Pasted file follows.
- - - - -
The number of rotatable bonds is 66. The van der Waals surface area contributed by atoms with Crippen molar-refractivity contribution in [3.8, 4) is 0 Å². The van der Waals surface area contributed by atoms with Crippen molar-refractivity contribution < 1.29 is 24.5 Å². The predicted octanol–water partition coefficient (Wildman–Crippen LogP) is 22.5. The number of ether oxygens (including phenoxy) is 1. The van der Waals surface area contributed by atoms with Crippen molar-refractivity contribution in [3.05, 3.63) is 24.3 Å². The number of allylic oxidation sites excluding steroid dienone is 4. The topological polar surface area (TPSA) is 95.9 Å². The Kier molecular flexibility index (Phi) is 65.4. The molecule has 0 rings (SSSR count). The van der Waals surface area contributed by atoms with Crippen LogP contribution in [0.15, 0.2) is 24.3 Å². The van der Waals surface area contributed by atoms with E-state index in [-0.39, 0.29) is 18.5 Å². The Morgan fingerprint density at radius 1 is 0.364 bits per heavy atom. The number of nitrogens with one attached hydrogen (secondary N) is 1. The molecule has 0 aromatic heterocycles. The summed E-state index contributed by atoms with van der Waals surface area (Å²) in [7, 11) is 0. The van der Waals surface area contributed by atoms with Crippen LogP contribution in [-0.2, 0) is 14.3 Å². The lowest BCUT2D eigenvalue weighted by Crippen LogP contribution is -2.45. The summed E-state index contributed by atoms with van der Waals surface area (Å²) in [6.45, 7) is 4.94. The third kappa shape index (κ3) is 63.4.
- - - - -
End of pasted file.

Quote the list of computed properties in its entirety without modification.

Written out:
The number of rotatable bonds is 66. The van der Waals surface area contributed by atoms with Crippen molar-refractivity contribution in [3.8, 4) is 0 Å². The van der Waals surface area contributed by atoms with Crippen molar-refractivity contribution < 1.29 is 24.5 Å². The predicted octanol–water partition coefficient (Wildman–Crippen LogP) is 22.5. The number of ether oxygens (including phenoxy) is 1. The van der Waals surface area contributed by atoms with Crippen molar-refractivity contribution in [3.05, 3.63) is 24.3 Å². The number of allylic oxidation sites excluding steroid dienone is 4. The topological polar surface area (TPSA) is 95.9 Å². The Kier molecular flexibility index (Phi) is 65.4. The molecule has 0 rings (SSSR count). The van der Waals surface area contributed by atoms with Crippen LogP contribution in [0.15, 0.2) is 24.3 Å². The van der Waals surface area contributed by atoms with E-state index in [-0.39, 0.29) is 18.5 Å². The Morgan fingerprint density at radius 1 is 0.364 bits per heavy atom. The number of nitrogens with one attached hydrogen (secondary N) is 1. The molecule has 0 aromatic heterocycles. The summed E-state index contributed by atoms with van der Waals surface area (Å²) in [7, 11) is 0. The van der Waals surface area contributed by atoms with Crippen LogP contribution in [-0.2, 0) is 14.3 Å². The lowest BCUT2D eigenvalue weighted by Crippen LogP contribution is -2.45. The summed E-state index contributed by atoms with van der Waals surface area (Å²) in [6.45, 7) is 4.94. The third kappa shape index (κ3) is 63.4.